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Bio Med Technologies Corp. v. Sorin CRM USA, Inc.

United States District Court, D. Colorado

November 19, 2015

SORIN CRM USA, INC., f/k/a ELA MEDICAL, INC., Defendant.


William J. Martínez United States District Judge

Plaintiff Bio Med Technologies Corporation (“Plaintiff” or “Bio Med”) brings this action against Defendant Sorin CRM USA, Inc. (“Defendant” or “Sorin”) arising out of an agreement under which Plaintiff was to sell Defendant’s products. (ECF No. 1.) The only remaining claim is Plaintiff’s claim for breach of the covenant of good faith and fair dealing. (ECF No. 109.) This matter is before the Court on two pretrial evidentiary motions: (1) Defendant’s Motion to Exclude the Opinions and Testimony of Jon Karraker, brought pursuant to Federal Rule of Evidence 702 (“702 Motion”) (ECF No. 110), and (2) Defendant’s Motion in Limine (ECF No. 117). For the reasons set forth below, the 702 Motion is denied, and the Motion in Limine is granted as to any undisclosed damages theories but denied in all other respects.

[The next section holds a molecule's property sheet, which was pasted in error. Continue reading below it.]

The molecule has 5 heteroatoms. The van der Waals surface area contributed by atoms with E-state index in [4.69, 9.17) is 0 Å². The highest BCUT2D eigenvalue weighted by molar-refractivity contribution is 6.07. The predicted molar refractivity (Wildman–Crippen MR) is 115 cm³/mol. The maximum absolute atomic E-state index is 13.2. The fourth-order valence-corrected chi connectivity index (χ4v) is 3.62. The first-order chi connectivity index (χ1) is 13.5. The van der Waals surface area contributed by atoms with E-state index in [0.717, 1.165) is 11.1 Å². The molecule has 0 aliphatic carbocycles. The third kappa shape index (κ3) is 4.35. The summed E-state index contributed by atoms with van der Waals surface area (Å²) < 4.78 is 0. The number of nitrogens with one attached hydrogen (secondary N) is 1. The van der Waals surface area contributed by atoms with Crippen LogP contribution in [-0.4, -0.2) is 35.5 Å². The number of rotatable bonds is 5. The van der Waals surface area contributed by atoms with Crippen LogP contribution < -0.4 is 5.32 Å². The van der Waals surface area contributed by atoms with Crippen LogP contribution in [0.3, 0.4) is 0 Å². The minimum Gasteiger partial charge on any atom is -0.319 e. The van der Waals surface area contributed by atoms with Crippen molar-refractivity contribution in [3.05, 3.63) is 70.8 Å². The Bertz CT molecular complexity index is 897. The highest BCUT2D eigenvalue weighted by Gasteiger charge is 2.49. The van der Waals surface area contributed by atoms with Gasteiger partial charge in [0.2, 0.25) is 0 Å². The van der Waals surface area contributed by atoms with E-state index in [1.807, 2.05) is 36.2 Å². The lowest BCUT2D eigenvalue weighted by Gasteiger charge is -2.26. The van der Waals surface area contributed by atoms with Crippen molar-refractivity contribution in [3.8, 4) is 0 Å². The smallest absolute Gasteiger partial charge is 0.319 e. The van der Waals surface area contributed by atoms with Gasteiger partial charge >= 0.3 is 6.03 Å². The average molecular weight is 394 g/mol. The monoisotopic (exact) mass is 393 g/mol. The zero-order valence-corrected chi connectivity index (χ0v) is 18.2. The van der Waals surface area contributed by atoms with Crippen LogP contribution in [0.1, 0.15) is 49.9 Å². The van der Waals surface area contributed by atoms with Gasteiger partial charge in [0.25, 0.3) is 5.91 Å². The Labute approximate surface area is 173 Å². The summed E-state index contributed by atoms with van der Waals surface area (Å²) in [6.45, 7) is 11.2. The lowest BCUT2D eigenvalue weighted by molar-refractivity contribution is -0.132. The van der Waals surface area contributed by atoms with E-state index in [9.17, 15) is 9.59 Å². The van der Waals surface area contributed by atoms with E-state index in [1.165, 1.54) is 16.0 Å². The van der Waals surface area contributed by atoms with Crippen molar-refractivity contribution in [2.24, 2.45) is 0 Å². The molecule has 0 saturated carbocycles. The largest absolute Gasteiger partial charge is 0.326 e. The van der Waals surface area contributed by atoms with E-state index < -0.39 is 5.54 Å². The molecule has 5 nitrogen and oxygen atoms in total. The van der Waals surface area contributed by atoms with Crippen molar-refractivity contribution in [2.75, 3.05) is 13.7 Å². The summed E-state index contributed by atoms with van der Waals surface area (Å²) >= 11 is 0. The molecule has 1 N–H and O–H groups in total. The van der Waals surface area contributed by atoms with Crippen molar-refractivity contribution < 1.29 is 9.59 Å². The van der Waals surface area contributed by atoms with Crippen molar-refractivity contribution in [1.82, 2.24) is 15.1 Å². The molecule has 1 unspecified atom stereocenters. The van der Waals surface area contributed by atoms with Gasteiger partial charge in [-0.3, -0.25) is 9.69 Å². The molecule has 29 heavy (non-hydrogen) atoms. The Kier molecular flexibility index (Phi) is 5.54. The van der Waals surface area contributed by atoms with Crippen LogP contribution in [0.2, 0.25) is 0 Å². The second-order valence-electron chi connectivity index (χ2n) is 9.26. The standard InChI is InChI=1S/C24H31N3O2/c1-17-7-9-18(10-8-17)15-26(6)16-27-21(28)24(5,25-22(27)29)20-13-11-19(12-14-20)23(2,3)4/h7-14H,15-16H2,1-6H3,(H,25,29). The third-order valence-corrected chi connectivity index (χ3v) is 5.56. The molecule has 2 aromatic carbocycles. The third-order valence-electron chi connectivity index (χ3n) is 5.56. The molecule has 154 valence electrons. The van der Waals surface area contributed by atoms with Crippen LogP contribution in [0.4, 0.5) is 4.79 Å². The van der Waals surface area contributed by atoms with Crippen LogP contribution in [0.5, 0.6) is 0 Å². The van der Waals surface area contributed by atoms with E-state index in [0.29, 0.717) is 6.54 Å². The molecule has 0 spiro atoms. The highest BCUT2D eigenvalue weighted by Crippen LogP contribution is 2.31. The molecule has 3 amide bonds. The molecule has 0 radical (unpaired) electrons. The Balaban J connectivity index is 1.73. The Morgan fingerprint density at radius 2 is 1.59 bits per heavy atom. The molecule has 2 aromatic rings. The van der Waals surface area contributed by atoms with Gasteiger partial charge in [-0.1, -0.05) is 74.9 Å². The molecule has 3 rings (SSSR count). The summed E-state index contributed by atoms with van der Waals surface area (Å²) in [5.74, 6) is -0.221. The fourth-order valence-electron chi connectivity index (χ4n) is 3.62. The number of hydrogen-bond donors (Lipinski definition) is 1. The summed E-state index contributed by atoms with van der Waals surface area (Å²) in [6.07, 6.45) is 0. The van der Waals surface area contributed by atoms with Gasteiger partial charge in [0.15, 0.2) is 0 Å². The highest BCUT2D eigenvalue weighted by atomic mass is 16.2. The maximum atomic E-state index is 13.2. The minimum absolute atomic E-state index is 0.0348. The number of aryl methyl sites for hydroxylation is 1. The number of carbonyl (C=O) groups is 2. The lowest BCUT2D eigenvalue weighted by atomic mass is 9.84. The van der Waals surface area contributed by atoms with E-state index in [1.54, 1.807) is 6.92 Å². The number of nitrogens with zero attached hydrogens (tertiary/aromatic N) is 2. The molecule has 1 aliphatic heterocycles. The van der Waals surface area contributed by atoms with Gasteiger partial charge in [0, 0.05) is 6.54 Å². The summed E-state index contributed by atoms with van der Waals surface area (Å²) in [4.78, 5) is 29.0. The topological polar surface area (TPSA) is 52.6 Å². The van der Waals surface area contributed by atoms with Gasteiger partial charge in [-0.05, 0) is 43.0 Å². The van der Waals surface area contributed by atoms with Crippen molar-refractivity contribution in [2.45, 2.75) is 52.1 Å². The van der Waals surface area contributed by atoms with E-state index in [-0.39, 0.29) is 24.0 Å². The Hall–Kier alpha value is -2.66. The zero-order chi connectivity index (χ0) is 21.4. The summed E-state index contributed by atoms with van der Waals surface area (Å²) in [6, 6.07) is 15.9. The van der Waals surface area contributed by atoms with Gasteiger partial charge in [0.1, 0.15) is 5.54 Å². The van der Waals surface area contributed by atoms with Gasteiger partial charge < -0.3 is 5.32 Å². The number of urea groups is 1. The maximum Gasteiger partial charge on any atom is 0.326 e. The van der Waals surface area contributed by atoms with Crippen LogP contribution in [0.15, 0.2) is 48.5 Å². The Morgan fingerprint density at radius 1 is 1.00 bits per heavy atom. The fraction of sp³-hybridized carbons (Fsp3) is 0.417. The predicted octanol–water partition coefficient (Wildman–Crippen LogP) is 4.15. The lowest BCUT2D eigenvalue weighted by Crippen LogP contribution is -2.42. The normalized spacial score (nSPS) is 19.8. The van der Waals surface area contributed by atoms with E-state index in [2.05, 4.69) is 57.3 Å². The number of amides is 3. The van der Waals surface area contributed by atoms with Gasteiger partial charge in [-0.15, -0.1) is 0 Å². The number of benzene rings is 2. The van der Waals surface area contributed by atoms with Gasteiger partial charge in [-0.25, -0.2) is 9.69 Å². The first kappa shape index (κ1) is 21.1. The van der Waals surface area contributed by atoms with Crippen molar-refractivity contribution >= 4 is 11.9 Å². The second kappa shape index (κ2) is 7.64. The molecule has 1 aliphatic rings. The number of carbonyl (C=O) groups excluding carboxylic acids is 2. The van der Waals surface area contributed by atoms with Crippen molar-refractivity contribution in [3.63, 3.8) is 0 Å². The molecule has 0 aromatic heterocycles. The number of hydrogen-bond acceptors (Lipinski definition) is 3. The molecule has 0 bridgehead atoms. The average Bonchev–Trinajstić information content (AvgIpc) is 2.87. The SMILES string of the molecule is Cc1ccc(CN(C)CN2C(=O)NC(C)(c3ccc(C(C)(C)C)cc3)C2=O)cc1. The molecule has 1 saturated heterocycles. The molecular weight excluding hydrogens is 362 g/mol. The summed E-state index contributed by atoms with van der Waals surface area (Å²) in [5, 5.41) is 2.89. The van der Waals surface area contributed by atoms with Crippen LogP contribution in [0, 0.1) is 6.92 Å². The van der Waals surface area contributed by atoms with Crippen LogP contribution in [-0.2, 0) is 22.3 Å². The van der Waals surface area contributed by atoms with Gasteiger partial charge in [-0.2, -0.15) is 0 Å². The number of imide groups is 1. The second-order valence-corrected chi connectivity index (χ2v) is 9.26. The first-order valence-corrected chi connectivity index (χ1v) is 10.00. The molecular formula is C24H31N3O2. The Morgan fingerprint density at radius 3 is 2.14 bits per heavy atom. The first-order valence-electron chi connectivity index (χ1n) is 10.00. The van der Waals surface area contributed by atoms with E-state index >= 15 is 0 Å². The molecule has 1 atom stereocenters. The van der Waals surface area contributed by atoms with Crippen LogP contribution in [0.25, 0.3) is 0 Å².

Defendant is a medical device company that develops, manufactures, and sells medical technologies for the treatment of cardiac rhythm disorders. (ECF No. 76 at 2.) Plaintiff and Defendant executed an Independent Sales Representative Agreement (“Agreement”) with an effective date of August 1, 2009. (Id. at 3.) Under the Agreement, Plaintiff sold cardiac rhythm management products for Defendant. (Id.) Plaintiff was operated by Jack Oliver, a medical device sales representative, who signed the Agreement on Plaintiff’s behalf. (Id.; ECF No. 95-1 at 15.) Plaintiff filed this action on January 21, 2014, bringing claims of breach of contract, fraud, conversion, and interference with business relations. (ECF No. 1.) The Agreement terminated on August 1, 2014 when Defendant provided Plaintiff a non-renewal notice. (ECF No. 76 at 3.)